Robert N. McCauley
- Emory University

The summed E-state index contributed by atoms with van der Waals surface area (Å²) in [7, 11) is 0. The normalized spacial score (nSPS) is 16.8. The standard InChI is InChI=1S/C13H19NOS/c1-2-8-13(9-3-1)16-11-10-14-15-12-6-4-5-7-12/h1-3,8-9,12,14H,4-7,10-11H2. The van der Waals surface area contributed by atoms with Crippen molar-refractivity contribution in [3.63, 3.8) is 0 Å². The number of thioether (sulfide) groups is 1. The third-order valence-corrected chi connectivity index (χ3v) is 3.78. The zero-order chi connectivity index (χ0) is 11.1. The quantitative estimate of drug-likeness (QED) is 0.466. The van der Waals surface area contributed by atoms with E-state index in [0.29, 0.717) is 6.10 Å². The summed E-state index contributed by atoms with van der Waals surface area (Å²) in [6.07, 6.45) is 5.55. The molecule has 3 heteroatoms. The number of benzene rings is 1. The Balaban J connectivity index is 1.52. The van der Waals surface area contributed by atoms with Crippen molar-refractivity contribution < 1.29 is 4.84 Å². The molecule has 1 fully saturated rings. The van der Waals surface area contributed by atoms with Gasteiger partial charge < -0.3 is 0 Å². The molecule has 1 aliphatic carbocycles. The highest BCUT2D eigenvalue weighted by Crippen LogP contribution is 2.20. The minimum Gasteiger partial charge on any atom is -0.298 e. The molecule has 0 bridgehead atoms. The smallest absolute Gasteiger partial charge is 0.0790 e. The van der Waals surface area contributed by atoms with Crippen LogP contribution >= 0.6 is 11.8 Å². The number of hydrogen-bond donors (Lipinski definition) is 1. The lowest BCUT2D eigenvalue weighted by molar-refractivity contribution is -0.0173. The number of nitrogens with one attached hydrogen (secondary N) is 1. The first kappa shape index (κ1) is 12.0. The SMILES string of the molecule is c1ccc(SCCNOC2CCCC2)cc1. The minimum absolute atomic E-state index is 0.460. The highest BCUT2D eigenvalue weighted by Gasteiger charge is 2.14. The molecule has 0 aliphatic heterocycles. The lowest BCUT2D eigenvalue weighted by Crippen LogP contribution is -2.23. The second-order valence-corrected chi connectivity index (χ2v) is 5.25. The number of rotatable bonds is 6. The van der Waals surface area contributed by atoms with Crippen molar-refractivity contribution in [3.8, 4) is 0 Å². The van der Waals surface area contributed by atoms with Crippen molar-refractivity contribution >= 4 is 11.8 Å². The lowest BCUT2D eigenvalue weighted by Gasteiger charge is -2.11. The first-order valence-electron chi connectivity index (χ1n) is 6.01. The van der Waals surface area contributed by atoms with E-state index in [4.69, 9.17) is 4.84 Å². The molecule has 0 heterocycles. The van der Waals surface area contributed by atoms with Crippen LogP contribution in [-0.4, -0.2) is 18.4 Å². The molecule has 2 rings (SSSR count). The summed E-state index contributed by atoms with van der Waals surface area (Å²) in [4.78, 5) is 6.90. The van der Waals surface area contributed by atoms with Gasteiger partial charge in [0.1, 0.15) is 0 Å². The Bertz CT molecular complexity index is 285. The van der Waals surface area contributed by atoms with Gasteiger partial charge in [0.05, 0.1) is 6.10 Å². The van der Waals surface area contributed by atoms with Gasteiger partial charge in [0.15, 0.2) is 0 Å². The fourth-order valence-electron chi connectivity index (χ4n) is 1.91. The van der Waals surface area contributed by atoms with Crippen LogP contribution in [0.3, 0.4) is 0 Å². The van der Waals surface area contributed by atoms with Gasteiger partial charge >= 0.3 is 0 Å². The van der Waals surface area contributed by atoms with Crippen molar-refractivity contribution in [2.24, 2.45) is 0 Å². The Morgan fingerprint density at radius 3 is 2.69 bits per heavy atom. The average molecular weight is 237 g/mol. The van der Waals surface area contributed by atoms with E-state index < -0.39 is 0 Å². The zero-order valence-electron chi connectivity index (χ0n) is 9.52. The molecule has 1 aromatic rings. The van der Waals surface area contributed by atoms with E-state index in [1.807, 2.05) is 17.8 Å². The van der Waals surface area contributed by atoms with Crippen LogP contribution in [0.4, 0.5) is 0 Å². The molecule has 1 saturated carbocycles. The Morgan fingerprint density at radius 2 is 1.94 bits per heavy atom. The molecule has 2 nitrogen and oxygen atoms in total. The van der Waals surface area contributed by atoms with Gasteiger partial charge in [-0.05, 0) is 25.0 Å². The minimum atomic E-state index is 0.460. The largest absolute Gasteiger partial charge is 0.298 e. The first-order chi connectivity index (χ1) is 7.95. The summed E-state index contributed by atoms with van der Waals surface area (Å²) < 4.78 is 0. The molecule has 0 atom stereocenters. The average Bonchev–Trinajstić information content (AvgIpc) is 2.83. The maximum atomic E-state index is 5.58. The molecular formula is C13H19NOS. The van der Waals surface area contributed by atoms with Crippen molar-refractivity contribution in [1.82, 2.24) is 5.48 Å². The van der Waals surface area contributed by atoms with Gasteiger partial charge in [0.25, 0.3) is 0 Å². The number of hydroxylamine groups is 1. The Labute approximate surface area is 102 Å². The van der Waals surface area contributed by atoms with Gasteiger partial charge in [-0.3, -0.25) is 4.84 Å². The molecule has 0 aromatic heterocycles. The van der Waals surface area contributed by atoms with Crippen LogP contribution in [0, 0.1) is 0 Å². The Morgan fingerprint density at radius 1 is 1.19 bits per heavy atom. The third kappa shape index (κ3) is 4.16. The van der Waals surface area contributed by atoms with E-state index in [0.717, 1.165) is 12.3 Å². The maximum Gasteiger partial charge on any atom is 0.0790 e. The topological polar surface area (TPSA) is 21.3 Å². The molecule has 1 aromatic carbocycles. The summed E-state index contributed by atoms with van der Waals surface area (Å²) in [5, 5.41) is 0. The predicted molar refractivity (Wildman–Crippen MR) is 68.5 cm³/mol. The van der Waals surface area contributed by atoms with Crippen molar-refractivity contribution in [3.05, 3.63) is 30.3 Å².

I will write a book comparing the cognitive foundations of science and religion. Our minds evolved with domain specific dispositions that render them more susceptible to generate, remember and transmit the modestly counterintuitive representations in which religions traffic than the radically counterintuitive ones science involves. Cognitive research reveals how difficult it is to do science and how religiosity employs common twists on entrenched mental proclivities. This suggests that science poses no challenge to the persistence of religion, that those disabled in a pertinent domain will find religion baffling (regardless of experiences religious activities occasion), that religion needs less institutional support than science, and that it is science's on going existence that is fragile.